Financial crime affects virtually all areas of public policy and is increasingly transnational. The essays in this volume address both the theoretical and policy issues arising from financial crime and feature a wide variety of case studies, and cover topics such as state revenue collection, criminal enterprises, money laundering, the use of new technologies and methods in financial crime, corruption, terrorism, proliferation of WMD, sanctions, third-world debt, procurement, telecommunications, cyberspace, the defense industry and intellectual property. Taken together, these essays form a must-read collection for scholars and students in law, finance and criminology.
Table of Contents
Contents: Introduction; Part I Theoretical Frameworks: Globalization, criminogenic asymmetries and economic crime, Nikos Passas; Global anomie, dysnomie, and economic crime: hidden consequences of neliberalism and globalization in Russia and around the world, Nikos Passas; Enron et al: paradigmatic white collar crime cases for the new century, David Friedrichs; Criminogenic cyber-capitalism: Paul Virilio, simulation, and the global financial crisis, Eric Wilson; Counterfeiting as corporate externality: intellectual property crime and global insecurity, Simon Mackenzie. Part II Types of Transnational Financial Crime: A good century for tax? Globalisation, redistribution and tax avoidance, John Braithwaite; E-gaming and money laundering risks: a European overview, Michael Levi; Trade-based money laundering and terrorist financing, John S. Zdanowicz; Demystifying Hawala: a look into its social organization and mechanics, Nikos Passas; Financial crime, near crime, and chicanery in the Wall Street meltdown, Richard B. Freeman; Mortgage origination fraud and the global economicl crisis: a criminological analysis, Tomson H. Nguyen and Henry N. Pontell; Odious debt, odious credit, economic development and democratization,Tom Ginsberg and Thomas S. Ulen; Defence expenditures, arms procurement and corruption in sub-Saharan Africa, Susan Willett; Why do so many anti-corruption efforts fail?, Michael Johnston; The genesis of the BCCI scandal, Nikos Passas; Organized fraud and organizing frauds: unpacking research on networks and organization, Michael Levi; Crime on the line: telemarketing and the changing nature of professional crime, Neal Shover, Glenn S. Coffey and Dick Hobbs; The insurgent economy: black market operations of guerrilla organizations, R.T. Naylor; Addressing identity crime in crime management information systems: definitions, classification, and empirics, Rodger Jamieson, Lesley Pek Wee Land, Donald Winchester, Greg Stephens, Alex Steele, Alana Maurushat and Rick Sarre; Transnational organised cyber crime: distinguishing threat from reality, Rob McCusker; Intellectual capital and economic espionage: new crimes and new protections, Herbert Snyder and Anthony Crescenzi; Cross-border crime and the interface between legal and illegal actors, Nikos Passas. Part III Control Issues: Criminalizing consequences of sanctions: embargo busting and its legacy, Peter Andreas; Financial controls and counter-proliferation of weapons of mass destruction, Nikos Passas; Balancing financial threats and legal interests in money-laundering policy, Petrus C. van Duyne, Marc S. Groenhuijsen and A.A.P. Schudelaro; Do European procurement rules generate or prevent crime?, Nicholas Dorn, Michael Levi and Simone White; Criminal profits, terror dollars, and nonsense, R.T. Naylor; Asset and money laundering in Bolivia, Colombia and Peru: a legal transplant in vulnerable environments?, Francisco E. Thoumi and Marcela Anzola; Testing the global financial transparency egime, J.C. Sharman; Name index.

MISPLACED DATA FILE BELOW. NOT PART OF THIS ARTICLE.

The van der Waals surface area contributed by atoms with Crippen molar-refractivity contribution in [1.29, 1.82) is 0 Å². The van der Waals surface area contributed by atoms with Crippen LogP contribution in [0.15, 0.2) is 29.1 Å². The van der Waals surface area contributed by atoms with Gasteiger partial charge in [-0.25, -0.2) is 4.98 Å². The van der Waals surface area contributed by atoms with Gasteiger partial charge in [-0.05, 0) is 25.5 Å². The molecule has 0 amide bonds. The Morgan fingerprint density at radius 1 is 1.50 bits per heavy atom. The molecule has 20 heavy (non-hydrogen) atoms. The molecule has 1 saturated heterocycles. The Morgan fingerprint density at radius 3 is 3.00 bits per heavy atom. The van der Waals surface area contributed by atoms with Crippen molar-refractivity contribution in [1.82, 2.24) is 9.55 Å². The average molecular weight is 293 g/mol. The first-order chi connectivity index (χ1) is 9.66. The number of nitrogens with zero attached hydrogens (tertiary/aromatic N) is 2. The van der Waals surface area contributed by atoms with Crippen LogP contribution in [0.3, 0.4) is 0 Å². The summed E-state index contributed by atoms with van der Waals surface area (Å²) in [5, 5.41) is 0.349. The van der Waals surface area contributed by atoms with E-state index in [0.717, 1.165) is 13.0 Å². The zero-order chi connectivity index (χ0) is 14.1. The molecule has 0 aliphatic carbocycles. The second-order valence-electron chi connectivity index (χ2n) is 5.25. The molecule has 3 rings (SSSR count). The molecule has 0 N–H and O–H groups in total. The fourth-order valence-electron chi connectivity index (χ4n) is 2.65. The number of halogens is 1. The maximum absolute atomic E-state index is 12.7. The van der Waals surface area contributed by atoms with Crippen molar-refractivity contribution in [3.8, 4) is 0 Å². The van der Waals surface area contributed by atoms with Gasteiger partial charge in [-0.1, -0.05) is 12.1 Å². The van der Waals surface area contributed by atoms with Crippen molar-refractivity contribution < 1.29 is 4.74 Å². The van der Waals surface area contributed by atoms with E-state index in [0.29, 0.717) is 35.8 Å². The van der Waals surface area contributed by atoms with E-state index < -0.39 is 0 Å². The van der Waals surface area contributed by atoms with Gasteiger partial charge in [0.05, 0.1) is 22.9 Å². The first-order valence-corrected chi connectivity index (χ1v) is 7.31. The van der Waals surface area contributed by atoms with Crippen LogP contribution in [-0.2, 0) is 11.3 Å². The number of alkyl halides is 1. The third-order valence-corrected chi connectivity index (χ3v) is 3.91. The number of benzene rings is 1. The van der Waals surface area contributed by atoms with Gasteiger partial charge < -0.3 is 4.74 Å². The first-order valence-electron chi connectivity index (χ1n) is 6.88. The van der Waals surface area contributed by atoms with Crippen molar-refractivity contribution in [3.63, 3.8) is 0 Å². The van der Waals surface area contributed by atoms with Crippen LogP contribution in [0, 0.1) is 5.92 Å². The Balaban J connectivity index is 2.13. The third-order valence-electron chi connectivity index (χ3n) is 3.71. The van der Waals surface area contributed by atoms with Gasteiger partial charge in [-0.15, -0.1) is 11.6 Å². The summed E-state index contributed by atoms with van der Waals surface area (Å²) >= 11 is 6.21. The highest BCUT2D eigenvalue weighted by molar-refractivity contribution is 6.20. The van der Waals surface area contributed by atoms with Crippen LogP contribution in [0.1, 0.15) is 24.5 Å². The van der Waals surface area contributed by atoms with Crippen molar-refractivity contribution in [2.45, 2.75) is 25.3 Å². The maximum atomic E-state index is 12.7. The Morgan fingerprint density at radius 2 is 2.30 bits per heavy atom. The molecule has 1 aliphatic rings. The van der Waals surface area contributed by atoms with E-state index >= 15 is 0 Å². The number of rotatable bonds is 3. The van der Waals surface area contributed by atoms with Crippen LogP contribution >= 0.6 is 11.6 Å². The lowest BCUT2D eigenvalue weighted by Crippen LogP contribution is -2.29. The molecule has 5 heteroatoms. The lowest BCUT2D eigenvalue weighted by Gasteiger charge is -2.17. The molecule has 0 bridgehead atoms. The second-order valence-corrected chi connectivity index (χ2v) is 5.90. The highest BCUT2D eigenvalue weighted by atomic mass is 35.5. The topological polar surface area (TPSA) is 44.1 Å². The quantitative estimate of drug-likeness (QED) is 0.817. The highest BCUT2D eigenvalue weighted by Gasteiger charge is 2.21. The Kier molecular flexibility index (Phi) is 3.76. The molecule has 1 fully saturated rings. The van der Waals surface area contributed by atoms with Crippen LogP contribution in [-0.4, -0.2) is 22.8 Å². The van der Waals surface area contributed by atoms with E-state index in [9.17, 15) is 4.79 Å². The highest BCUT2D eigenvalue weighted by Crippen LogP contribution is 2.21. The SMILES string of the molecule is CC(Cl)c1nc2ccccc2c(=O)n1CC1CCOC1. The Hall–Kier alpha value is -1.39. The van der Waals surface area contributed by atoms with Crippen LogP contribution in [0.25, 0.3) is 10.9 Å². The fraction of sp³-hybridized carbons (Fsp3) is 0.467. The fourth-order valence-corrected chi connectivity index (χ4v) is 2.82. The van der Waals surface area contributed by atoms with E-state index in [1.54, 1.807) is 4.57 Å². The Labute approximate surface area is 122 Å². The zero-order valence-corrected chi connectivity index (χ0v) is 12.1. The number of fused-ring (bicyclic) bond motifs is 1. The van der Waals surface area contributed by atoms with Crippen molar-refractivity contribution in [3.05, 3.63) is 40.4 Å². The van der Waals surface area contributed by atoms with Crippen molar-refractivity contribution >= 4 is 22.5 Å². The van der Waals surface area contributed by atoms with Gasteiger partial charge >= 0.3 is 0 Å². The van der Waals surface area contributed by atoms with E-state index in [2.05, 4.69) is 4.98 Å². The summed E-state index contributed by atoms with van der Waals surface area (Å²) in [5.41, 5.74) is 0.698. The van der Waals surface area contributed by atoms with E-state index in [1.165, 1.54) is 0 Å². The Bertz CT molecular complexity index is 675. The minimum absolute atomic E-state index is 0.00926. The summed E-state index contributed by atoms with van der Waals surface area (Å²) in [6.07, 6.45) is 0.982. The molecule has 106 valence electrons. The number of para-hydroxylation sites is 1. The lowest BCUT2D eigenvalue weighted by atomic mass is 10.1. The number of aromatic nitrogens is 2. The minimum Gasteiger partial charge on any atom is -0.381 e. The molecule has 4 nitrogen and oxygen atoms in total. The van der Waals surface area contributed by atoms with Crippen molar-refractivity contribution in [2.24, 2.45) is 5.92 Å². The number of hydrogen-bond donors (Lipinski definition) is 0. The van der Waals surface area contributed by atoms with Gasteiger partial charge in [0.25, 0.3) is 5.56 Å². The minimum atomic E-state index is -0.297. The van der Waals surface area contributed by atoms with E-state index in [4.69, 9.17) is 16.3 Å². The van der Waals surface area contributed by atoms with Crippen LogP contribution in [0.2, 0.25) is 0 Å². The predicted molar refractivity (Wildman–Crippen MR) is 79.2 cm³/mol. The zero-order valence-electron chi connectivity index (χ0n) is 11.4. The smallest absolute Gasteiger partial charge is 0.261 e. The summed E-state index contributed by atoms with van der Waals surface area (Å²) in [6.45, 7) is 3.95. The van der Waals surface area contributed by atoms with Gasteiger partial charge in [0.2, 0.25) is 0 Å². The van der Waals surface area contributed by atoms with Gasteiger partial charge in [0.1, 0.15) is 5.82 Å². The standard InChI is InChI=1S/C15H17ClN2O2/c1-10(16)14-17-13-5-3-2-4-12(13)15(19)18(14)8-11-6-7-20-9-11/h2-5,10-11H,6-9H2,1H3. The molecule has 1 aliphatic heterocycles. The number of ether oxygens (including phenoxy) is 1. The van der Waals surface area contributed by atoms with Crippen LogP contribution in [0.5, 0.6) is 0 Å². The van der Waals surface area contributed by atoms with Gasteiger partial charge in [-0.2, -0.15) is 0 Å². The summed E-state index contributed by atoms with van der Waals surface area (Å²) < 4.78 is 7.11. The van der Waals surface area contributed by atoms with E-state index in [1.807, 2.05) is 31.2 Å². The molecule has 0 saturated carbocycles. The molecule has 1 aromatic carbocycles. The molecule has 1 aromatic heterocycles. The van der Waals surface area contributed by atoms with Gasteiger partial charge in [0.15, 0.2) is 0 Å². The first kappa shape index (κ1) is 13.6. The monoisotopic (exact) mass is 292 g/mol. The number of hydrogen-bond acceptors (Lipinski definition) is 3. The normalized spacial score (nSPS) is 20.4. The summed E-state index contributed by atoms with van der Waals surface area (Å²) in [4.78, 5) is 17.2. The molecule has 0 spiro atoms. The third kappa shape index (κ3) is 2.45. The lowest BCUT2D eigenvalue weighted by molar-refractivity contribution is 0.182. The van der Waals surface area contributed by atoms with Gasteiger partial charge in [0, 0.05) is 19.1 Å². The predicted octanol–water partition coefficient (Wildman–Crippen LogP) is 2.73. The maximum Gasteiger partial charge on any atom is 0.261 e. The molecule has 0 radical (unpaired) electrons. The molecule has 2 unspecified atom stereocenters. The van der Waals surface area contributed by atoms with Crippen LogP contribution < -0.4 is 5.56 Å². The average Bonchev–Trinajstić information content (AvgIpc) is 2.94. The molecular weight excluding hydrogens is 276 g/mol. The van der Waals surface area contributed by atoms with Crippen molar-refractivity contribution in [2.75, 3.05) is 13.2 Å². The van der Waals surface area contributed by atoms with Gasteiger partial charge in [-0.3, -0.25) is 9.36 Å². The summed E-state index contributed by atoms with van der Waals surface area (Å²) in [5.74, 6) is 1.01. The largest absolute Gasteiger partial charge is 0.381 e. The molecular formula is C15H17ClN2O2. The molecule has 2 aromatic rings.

Nikos Passas is Professor in the School of Criminology and Criminal Justice at Northeastern University, USA.